After I had arranged to have Ryan design my main “Chucker Fly” logo and a matching Muddler design, I also signed up to a subscription graphic design company to hand my more basic designs such as SEA RUN, Holy Steelhead, Spey HUB, Metal Muddler etc. They worked out well but were sometimes challenging as I was only allowed so many requests and revisions per day. Some designs really hit it out of the park, while others didn’t fit the bill, but within a month I had over 5 designs perfected as well as a few other marketing related things done. All I needed to do was wait for Ryan to start working on main Branding.
Finally, Ryan messaged and let me know he was ready to roll. After discussing my original design idea, he asked me if I was open to a different look, and I hesitantly said yes, and I had really started like my original design. A few days later Ryan finally sent me a rough design of his idea for the Chucker Fly logo, and I was floored, it was awesome. I knew why I was originally drawn to Ryan’s artistic talent, and I instantly had one bad ass Logo and Brand. About a week after the logo he completed the full muddler minnow design, and I was able to hand them off to my graphic design subscription company to turn them into a few different styles such as the Camo, US, and Canadian Muddlers, along with a few others.
Now that I had the designs my next challenge was working with a Print on Demand (POD) company to get the designs on various apparel and then loaded on my website. By this time, I had reviewed a number of different POD companies and knew which one I wanted to use, but they unfortunately got hit hard by COVID 19 on 2 fronts. First, their main US Fulfillment Facility was under a Mandatory Close order for 3 weeks, and then was hit with a surplus of new orders as the ecommerce apparel industry exploded as consumers were more comfortable shopping from home. Fulfillment times for apparel was over a month with shipping times doubling, and there was no way I was going to start a new business where I had to inform my customers that it could take 2 months to receive their orders.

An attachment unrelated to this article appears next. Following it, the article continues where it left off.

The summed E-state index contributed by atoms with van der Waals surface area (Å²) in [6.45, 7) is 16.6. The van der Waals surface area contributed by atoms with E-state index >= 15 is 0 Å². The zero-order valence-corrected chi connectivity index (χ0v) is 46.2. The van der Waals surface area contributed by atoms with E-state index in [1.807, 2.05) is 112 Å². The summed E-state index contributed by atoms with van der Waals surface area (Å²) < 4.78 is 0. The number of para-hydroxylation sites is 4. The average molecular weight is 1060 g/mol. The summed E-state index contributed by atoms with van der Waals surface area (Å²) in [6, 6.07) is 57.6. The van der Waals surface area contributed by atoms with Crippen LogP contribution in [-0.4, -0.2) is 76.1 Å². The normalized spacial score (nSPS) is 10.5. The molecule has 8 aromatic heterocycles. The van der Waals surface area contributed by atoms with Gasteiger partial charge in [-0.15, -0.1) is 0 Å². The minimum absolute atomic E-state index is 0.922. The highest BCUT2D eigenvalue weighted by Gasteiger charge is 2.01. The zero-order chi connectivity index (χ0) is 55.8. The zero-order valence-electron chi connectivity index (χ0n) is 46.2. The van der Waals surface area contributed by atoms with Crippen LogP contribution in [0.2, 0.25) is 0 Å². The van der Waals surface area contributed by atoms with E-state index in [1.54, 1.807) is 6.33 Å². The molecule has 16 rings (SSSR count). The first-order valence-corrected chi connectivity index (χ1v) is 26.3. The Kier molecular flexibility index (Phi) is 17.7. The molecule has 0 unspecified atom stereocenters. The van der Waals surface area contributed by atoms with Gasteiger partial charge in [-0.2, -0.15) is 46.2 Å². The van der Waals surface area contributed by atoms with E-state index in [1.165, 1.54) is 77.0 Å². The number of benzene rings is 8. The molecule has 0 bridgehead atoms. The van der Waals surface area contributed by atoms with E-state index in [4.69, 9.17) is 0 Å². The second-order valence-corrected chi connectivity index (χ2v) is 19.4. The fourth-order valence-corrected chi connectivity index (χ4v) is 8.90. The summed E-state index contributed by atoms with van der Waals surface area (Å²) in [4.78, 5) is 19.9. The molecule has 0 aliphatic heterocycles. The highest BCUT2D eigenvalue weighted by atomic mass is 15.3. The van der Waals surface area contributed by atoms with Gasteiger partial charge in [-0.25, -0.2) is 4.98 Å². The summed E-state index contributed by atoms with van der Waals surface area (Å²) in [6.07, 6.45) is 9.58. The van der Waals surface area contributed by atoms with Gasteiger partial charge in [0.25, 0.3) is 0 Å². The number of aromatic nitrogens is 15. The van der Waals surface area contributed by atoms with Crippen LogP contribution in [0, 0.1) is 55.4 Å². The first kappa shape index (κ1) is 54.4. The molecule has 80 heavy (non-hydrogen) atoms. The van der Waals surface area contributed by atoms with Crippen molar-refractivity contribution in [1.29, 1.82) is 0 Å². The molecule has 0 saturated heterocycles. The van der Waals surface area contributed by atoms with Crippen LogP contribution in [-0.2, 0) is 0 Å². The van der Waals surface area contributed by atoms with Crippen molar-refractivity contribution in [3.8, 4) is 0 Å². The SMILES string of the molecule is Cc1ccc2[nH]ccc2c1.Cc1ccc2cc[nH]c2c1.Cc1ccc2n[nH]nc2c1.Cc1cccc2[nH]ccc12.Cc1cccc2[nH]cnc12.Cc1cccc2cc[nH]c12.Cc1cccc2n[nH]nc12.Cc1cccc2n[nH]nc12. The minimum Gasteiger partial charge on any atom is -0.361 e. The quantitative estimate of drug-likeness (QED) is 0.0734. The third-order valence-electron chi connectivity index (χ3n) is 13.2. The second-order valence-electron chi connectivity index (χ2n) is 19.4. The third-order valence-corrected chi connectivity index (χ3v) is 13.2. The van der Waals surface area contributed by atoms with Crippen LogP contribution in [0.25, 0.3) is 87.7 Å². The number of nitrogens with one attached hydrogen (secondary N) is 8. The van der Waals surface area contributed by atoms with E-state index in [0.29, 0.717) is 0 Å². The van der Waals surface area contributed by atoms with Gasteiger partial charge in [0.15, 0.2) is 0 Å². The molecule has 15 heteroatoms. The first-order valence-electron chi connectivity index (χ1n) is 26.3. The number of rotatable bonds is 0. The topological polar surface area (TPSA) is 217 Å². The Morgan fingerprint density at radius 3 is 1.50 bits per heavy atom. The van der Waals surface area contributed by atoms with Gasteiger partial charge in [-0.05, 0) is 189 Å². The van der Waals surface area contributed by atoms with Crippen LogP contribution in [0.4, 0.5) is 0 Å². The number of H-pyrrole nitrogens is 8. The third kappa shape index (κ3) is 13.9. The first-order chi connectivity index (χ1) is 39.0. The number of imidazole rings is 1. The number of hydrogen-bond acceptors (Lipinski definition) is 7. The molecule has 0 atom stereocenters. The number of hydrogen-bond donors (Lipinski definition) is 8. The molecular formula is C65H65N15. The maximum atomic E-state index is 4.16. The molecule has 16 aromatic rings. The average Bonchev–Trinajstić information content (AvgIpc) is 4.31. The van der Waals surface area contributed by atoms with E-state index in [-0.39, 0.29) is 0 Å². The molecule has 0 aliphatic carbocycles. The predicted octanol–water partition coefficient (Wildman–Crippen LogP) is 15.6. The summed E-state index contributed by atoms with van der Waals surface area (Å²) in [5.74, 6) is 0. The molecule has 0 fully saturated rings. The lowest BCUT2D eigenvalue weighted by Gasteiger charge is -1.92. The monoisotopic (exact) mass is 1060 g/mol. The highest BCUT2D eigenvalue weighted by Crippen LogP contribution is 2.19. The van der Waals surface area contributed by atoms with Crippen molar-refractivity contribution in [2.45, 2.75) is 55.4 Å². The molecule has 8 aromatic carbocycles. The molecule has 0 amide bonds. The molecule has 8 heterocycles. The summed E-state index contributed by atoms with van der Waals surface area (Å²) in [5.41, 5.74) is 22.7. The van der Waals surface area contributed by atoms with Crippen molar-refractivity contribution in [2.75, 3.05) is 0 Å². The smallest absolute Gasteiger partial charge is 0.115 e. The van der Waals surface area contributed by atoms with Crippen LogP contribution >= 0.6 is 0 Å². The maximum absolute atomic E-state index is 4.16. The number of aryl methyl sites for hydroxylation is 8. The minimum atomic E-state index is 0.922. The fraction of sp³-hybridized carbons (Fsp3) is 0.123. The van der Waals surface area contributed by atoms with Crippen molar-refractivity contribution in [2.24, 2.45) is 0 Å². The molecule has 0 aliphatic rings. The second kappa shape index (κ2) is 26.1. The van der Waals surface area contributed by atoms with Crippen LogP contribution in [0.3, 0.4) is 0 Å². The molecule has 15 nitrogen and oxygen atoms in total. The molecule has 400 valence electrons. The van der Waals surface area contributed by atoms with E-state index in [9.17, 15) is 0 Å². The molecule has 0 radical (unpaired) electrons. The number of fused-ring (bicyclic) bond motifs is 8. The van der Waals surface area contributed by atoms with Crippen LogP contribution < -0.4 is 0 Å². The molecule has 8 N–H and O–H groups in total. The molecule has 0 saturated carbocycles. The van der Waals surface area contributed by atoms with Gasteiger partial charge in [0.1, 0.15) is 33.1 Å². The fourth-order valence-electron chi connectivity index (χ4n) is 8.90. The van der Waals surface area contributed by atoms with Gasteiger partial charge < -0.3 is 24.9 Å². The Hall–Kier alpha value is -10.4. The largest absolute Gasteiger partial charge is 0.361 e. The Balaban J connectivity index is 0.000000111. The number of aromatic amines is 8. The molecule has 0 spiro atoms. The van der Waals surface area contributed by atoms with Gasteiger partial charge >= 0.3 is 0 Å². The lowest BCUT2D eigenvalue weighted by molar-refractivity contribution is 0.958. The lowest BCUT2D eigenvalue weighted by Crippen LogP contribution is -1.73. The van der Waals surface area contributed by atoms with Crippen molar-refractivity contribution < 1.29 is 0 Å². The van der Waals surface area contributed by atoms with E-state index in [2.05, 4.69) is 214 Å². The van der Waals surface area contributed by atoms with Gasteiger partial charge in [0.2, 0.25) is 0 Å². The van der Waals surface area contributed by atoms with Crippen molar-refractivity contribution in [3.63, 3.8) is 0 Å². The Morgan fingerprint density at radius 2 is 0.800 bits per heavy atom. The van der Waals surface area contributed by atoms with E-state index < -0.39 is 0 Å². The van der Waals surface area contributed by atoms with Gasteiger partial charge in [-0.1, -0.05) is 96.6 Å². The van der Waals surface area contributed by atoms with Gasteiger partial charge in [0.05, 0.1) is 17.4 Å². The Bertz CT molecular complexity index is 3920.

So, I went in a holding pattern, and waited over 2 months for my POD company to reduce their fulfillment times to normal, and for shipping times to get better (still not great, but better). Around the middle of July things were getting better with our POD partner, and we made our first sample order which we received the first week of August. After carefully checking the designs and apparel quality we decided it was finally time to open our virtual doors. We officially opened our website Saturday August 8th, 2020 and received our first order within 3 hours.
Even with all the highs and lows, I really enjoyed the process of launching Chucker Fly Apparel, and it is awesome watch the orders come in an our apparel going out to some bad ass Men and Women Anglers.
Both Amanda and I would like to say a big thank you to Ryan Keene for our main design work and branding, and our close friends Ed Robinson, Keene Anderson, Tom Hunter, Phil Leblanc, Connor Andrew, Shelen Boyes, and Ben Sijpheer for having to listen to my highs and lows of starting this new venture and providing excellent advice and design criticism etc.